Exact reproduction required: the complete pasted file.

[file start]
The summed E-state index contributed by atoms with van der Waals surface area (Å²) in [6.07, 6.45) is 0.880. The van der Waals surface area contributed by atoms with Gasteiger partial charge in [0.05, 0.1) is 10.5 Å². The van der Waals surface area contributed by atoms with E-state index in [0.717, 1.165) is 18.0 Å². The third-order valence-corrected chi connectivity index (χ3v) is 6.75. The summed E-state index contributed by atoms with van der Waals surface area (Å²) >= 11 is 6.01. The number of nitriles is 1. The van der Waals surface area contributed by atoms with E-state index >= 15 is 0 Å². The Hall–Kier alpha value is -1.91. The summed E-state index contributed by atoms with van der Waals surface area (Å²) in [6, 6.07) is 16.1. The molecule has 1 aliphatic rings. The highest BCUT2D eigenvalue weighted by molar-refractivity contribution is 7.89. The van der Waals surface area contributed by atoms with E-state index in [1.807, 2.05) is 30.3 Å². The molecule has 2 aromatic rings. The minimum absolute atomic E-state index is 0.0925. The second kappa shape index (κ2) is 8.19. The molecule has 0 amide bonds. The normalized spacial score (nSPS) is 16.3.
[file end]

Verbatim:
The summed E-state index contributed by atoms with van der Waals surface area (Å²) in [6.07, 6.45) is 0.880. The van der Waals surface area contributed by atoms with Gasteiger partial charge in [0.05, 0.1) is 10.5 Å². The van der Waals surface area contributed by atoms with E-state index in [0.717, 1.165) is 18.0 Å². The third-order valence-corrected chi connectivity index (χ3v) is 6.75. The summed E-state index contributed by atoms with van der Waals surface area (Å²) >= 11 is 6.01. The number of nitriles is 1. The van der Waals surface area contributed by atoms with E-state index >= 15 is 0 Å². The Hall–Kier alpha value is -1.91. The summed E-state index contributed by atoms with van der Waals surface area (Å²) in [6, 6.07) is 16.1. The molecule has 1 aliphatic rings. The highest BCUT2D eigenvalue weighted by molar-refractivity contribution is 7.89. The van der Waals surface area contributed by atoms with E-state index in [1.807, 2.05) is 30.3 Å². The molecule has 2 aromatic rings. The minimum absolute atomic E-state index is 0.0925. The second kappa shape index (κ2) is 8.19. The molecule has 0 amide bonds. The normalized spacial score (nSPS) is 16.3.